“If a woman doesn’t have a primary care clinician, we’ll give her the number for Consumer Access (a resource provided at no charge by Novant Health) to get her connected.” That number is 844-553-8370, Option 1.
Once the mobile unit returns, the images taken that day are downloaded and interpreted by a radiologist. Once interpreted, results are then available to the patient’s health care clinician and the patient via MyChart and a mailed letter.
Anyone whose imaging showed something that needs a closer look will get a phone call asking her to schedule follow-up diagnostic breast imaging. Follow-up appointments can be scheduled by phone or by requesting an appointment via Novant Health’s Breast Health website at NovantHealth.org/pink.
Still a threat
About 43,700 women will die from breast cancer this year, according to the American Cancer Society.
Breast cancer is the second leading cause of cancer death, behind lung cancer, in women. While breast cancer death rates have been going down since 1989, the decline has slowed slightly in recent years. The decrease in death rates may be the result of early screening and increased awareness, as well as better treatment.
In April, CNN reported on a study in the journal JAMA Network Open that points to clinical trials being “warranted to investigate whether screening guidelines should recommend Black women start screening at younger ages, around 42 instead of 50. ‘Clinicians and radiologists should consider race and ethnicity when determining the age at which breast cancer screening should begin,’ Dr. Mahdi Fallah, an author of the new study … said in an email.”
Fallah goes on to say that policymakers should “consider a risk-adapted approach to breast cancer screening to address racial disparities in breast cancer mortality.”
Novant Health recommends mammograms for all women starting at age 40, or younger if there’s a family history. The American College of Radiology’s (ACR) guidelines “call for all women – particularly Black and Ashkenazi Jewish women — to have a risk assessment by age 25 to determine if screening earlier than age 40 is needed. The ACR continues to recommend annual screening starting at age 40 for women of average risk, but earlier and more intensive screening for high-risk patients.”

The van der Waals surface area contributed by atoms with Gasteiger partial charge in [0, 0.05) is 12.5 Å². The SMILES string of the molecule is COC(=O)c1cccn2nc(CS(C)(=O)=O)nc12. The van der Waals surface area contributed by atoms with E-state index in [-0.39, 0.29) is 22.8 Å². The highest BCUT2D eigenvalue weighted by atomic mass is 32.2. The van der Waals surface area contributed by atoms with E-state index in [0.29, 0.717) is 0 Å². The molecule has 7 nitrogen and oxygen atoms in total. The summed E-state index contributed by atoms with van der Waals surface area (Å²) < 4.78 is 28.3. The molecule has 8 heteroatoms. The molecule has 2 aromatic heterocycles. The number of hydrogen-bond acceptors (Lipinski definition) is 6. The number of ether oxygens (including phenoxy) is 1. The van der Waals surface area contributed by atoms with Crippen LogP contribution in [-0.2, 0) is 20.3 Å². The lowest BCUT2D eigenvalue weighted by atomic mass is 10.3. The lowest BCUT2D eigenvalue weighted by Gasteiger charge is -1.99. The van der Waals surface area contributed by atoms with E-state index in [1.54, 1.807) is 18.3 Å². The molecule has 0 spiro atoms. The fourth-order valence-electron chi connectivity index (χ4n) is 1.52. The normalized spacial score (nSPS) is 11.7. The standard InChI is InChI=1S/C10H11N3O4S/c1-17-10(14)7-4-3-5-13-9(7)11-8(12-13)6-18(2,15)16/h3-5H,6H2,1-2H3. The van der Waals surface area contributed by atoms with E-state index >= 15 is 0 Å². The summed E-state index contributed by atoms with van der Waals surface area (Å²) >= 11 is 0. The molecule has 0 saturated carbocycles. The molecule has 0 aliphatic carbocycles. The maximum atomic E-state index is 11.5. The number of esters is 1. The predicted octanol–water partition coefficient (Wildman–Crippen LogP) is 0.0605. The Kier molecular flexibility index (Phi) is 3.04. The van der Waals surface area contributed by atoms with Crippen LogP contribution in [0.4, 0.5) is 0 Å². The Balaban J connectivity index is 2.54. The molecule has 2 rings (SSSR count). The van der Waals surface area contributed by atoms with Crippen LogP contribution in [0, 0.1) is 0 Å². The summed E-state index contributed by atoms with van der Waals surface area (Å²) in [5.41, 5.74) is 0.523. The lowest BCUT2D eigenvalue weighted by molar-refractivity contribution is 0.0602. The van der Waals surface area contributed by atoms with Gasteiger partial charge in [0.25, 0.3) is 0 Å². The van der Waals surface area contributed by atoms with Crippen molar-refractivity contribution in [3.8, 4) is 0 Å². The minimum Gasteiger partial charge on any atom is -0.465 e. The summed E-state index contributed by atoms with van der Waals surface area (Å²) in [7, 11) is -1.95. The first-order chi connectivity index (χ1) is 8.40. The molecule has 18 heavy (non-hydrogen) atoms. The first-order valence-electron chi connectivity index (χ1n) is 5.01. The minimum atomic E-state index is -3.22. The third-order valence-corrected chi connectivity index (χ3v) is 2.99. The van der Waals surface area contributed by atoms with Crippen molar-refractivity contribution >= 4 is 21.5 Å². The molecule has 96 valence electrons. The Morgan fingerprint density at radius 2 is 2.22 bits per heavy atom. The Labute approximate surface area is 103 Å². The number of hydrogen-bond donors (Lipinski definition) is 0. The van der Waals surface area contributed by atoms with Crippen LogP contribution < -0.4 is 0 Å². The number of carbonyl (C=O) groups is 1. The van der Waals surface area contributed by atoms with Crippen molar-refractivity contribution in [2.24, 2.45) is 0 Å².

Sewell is gratified by the work she does. While she doesn’t ride on or work in the mobile unit, she does have contact with patients – many of whom write letters to share their gratitude for easy access to a mammogram. “They’re always very thankful,” she said, “especially if they’re diagnosed with cancer and can begin treatment early.”
Novant Health is helping make it possible for women to have no excuse not to get a yearly mammogram. The message Sewell most wants to share with women? “Depending on the type and stage of breast cancer, it’s 99% curable if detected early,” she said.
A 30-year legacy of caring
Novant Health has offered mobile mammography in the Triad area for more than three decades.
The late Dr. William ‘Buddy’ Littlejohn Jr. “founded the Breast Clinic (now called the Novant Health Breast Center),” said Sewell. “He saw the need to help women without adequate transportation get their potentially lifesaving mammograms. Someone donated an older RV to the effort, and Littlejohn’s sister, Hazel Willis, started helping her brother manage it. She was a teacher but left the profession to do this full-time.”
In the beginning, Willis did a bit of everything – scheduling, logistics, paperwork. Her biggest contribution may have been that she started the marketing program for the mobile units. She worked in that role for 30 years until retiring three years ago.
She and Sewell still keep up. “We’re family,” Sewell said. “We adopted a 5-year-old poodle together last year.”
The mobile mammography bus in Winston-Salem was funded via philanthropy through Forsyth Medical Center Foundation. The Women’s Council of FMCF provided $425k to make this access to care possible for women in the Winston-Salem community. To learn more about the Women’s Council please visit our new website page.